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These slice-and-bake chewy cookies are perfect for the holidays.




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How would you rate this recipe?
  • arleneryan5556381
    23 DEC, 2018
    As is true for many of us the next generation in my family grew up, got married & had families of their own. For the last two years I have not been the Christmas entertainer and did not make my usual repertoire of holiday sweets. This year I'm traveling to the kids with a dozen different varieties of cookies. I love figs, both fresh & dried, and looked forward to tasting these cookies again. The minute I removed half of the very well chilled dough from the refrigerator and placed it on the "lightly floured" parchment paper I had a sudden flashback to the challenges of past years. The dough is essentially a simple butter cookie with the filling as its star (it's delicious!). The sheer amount of butter in the recipe sets up a scenario where every touch during the rolling & filling process contributes to yet additional stickiness. After several additions of flour I simply refused to waste any additional time on the recipe & discarded the dough (including half a pound of expensive, premium butter). Perhaps someone in Stewart's extensive support staff might suggest a resolution to this problem. This is not the first MS recipe that I've found troublesome so perhaps the best option of all is to be inspired by her elegant presentations and simply use recipes from other sources. Final point: I am a very experienced, long-time baker so while I'm more than willing to admit my own mistakes I'm certain this problem is not one of my own making.
  • mpwbuyerhotmai
    8 JAN, 2017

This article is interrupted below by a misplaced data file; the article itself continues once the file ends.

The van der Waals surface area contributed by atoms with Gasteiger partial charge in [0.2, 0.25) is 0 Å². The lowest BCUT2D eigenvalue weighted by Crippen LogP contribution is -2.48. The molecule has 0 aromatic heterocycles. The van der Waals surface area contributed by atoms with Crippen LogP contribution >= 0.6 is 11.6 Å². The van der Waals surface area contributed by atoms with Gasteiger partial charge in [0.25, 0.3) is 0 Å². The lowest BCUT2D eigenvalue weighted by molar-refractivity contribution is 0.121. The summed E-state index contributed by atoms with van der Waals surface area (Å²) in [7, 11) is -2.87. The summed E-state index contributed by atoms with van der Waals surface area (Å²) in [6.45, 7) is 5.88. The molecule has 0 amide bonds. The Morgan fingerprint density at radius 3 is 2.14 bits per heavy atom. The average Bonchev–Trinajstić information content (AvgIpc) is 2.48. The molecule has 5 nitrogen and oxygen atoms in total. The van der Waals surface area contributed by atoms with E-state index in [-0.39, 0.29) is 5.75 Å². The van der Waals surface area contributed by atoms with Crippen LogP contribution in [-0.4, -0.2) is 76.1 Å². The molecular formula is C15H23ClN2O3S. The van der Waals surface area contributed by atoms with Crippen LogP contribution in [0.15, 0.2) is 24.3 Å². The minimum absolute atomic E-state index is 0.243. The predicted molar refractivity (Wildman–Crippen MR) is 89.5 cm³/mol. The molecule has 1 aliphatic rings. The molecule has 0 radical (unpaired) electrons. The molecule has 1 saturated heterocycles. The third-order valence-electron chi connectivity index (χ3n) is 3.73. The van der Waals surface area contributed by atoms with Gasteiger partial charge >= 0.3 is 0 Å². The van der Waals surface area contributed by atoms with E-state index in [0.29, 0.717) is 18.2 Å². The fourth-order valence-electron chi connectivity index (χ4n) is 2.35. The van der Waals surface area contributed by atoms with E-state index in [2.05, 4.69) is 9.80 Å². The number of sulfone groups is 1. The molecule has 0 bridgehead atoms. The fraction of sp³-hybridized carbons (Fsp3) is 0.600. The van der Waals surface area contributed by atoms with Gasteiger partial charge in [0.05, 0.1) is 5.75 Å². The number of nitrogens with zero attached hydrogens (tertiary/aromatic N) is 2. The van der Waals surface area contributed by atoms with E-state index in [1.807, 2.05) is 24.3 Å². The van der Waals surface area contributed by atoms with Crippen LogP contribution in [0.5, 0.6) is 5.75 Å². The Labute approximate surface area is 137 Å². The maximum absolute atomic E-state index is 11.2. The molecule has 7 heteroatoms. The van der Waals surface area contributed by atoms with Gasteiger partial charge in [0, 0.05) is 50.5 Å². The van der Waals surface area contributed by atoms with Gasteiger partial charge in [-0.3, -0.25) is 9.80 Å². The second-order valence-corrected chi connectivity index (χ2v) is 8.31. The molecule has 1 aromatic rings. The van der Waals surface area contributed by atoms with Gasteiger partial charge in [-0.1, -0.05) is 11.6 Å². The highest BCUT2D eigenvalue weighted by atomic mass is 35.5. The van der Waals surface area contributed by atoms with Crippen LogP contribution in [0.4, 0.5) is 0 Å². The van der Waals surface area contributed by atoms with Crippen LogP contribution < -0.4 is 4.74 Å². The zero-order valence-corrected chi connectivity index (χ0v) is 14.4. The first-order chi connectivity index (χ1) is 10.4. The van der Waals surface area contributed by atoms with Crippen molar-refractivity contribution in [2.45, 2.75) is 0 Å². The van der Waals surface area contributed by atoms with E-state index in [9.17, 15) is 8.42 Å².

These tasted very good although as others said the dough needed more flavor. For second batch I added a generous teaspoon of very fine orange zest to complement the OJ in the fig mixture. VERY good that way. Also, be sure to chill the dough before rolling, and again chill the rolled cookie before cutting, to make it less tacky to work with.
  • srltancredigma
    20 DEC, 2016
    I made this cookies today, after reading the reviews I was concern of how good they were going to come out. I followed the recipe as it is, however I added some orange zest, vanilla, cinnamon and nutmeg in the jam, and also added orange zest, vanilla in the dough. It is hard to roll it, but with a lot of patience I did it !!!! They are absolutely delicious!!!!
  • henryvalatira
    12 DEC, 2016
    These take practice. Not a recipe for a novice. Very important to leave in frig for long periods. Second attempt was better. Used hazelnut (Nutella) on third try. Delicious recipe and once mastered, impresses. A video on this would be great!
  • leah28435
    17 JAN, 2016
    Skip this recipe; these cookies are a disappointment. The dough needs some sort of flavoring, like a vanilla extract and they are impossible to slice so that they stay round (and I tried every trick in the book from freezing the dough to rotating it to using different kinds of knives, etc.) The best part of these cookies is the filling, which is so good that I'm tempted to can it. However, despite the filling, I'll never make these again-too fussy and dough part is meh.
  • kpdingmann09
    3 JAN, 2012
    I would love to make this cookie with strawberry or apricot preserves. Any hints/instructions on making the swap from fig filling to other fruit type filling? Thanks!
  • mammag
    15 FEB, 2011
    for an alternate to the fig filling, spread the dough with "Nutella" and enjoy the decadence!!!!! YUMMY
  • ferlie
    15 FEB, 2011
    These cookies look and sound delicious. I ithink now that I am getting older and have some problems when making a recipe I have made for years that I would roll these out. Then after I added the filling I would have a sandwich cookie like a fig newton. I will try this.
  • MS12265145
    15 FEB, 2011
    I love these cookies, but I smash them each time I cut them. I have even tried freezing them first. Any tips.?
  • Tarc
    25 SEP, 2010
    We've used our own fig preserves before when they were quite thick), used a combo of fig preserves and raisins (ground, when the preserves weren't as thick), and the regular method. All worked great for a old-fashioned tasting, modern looking cookie. If you had fresh figs, just make a compote/preserve with them by cooking them down in a bit of water, sweetening with sugar or honey as desired.

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